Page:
FEMA: Flooding not serious enough to qualify for help

By Ed Runyan



Linda Beil, Trumbull County’s emergency management agency director, said Monday’s flooding wasn’t serious enough to allow county residents to qualify for financial flood-assistance from the Federal Emergency Management Agency.

FEMA rules say a county doesn’t qualify for assistance unless at least 25 homes in the county are destroyed or receive major damage, and Trumbull County did not experience that, Beil said.

A large number of people are reporting basement damage and being told their homeowner’s insurance won’t pay for it, Beil said.

For those people to receive FEMA help, the county commissioners would have had to declare the county a disaster area, and the county would have to ask Ohio’s EMA to refer the matter to FEMA.

If FEMA saw fit, it could reimburse homeowners for ruined hot-water tanks or furnaces, she said. One reason Trumbull County doesn’t qualify, she noted, is because FEMA doesn’t count basements as living space, and it provides assistance only for major damage or destruction of living space.

The city of Niles evacuated a part of the Buckeye mobile home park across U.S. Route 422 from the Eastwood Mall on Monday morning because of groundwater flooding, Beil said.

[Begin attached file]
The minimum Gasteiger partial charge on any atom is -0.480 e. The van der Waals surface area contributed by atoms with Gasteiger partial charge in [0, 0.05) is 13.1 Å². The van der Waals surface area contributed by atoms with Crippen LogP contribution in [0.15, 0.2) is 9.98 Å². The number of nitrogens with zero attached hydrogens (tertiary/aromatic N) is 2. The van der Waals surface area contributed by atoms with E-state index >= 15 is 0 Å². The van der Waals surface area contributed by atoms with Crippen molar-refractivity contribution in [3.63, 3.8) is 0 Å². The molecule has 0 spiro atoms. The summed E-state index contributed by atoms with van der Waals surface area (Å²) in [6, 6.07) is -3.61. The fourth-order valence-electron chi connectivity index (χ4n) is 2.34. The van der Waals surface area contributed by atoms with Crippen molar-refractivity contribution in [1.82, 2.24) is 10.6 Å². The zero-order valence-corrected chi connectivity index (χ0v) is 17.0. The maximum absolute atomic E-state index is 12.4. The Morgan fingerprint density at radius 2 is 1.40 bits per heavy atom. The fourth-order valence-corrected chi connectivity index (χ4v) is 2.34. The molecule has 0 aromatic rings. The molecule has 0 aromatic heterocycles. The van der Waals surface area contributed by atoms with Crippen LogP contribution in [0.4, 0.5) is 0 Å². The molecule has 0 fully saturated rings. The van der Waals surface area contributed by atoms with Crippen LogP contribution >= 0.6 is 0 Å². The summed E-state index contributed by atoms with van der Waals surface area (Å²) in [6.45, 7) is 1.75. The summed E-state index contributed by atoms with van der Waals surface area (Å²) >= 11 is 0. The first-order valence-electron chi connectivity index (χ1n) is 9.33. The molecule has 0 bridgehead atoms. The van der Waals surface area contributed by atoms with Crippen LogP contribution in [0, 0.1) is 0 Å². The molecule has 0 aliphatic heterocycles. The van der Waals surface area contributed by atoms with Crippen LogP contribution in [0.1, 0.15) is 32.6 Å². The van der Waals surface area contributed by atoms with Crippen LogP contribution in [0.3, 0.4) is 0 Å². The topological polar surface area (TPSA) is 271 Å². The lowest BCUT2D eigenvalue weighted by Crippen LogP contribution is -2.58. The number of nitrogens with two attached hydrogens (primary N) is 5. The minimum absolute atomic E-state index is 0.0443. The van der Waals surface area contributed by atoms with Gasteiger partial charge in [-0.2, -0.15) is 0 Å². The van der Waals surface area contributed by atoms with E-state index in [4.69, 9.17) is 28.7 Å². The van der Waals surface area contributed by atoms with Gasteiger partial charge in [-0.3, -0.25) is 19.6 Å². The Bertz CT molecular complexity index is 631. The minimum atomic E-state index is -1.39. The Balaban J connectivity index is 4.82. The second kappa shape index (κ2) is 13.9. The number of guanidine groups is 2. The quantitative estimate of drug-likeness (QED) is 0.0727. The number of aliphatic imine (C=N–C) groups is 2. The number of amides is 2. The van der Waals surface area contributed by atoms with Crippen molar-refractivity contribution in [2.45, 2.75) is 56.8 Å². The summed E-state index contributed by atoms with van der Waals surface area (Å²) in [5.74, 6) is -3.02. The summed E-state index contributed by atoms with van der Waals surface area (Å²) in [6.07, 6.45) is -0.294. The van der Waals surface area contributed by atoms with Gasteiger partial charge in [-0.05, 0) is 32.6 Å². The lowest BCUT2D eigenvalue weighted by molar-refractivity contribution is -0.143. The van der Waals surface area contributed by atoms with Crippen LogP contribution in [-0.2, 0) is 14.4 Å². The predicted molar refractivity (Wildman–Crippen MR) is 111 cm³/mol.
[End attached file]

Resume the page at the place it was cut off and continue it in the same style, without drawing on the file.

At the time, residents of the park reported having nowhere to go, so the American Red Cross of the Mahoning Valley established a shelter at the Niles Wellness Center in Waddell Park in Niles.

However, no one showed up to use the shelter, said Karen Conklin, executive director of the Red Cross, and it was shut down Tuesday morning.

In Warren on Tuesday, flooding persisted in a low-lying area on South Park Avenue near the Severstal steel mill, resulting in at least three people getting stuck in the high water.

Fire Chief Ken Nussle said the fire department sent an engine to the location twice Tuesday morning — once at 7:31 and once at 9:11 to give motorists a lift out of their car and a ride to dry land. A fire engine has a high clearance, Nussle noted.

One of the vehicles had one person inside. Another had three people. The occupant of a third vehicle got out on his own, so the fire department did not respond to that call, Nussle said.

The city placed barricades around the flooded area warning people to stay out.

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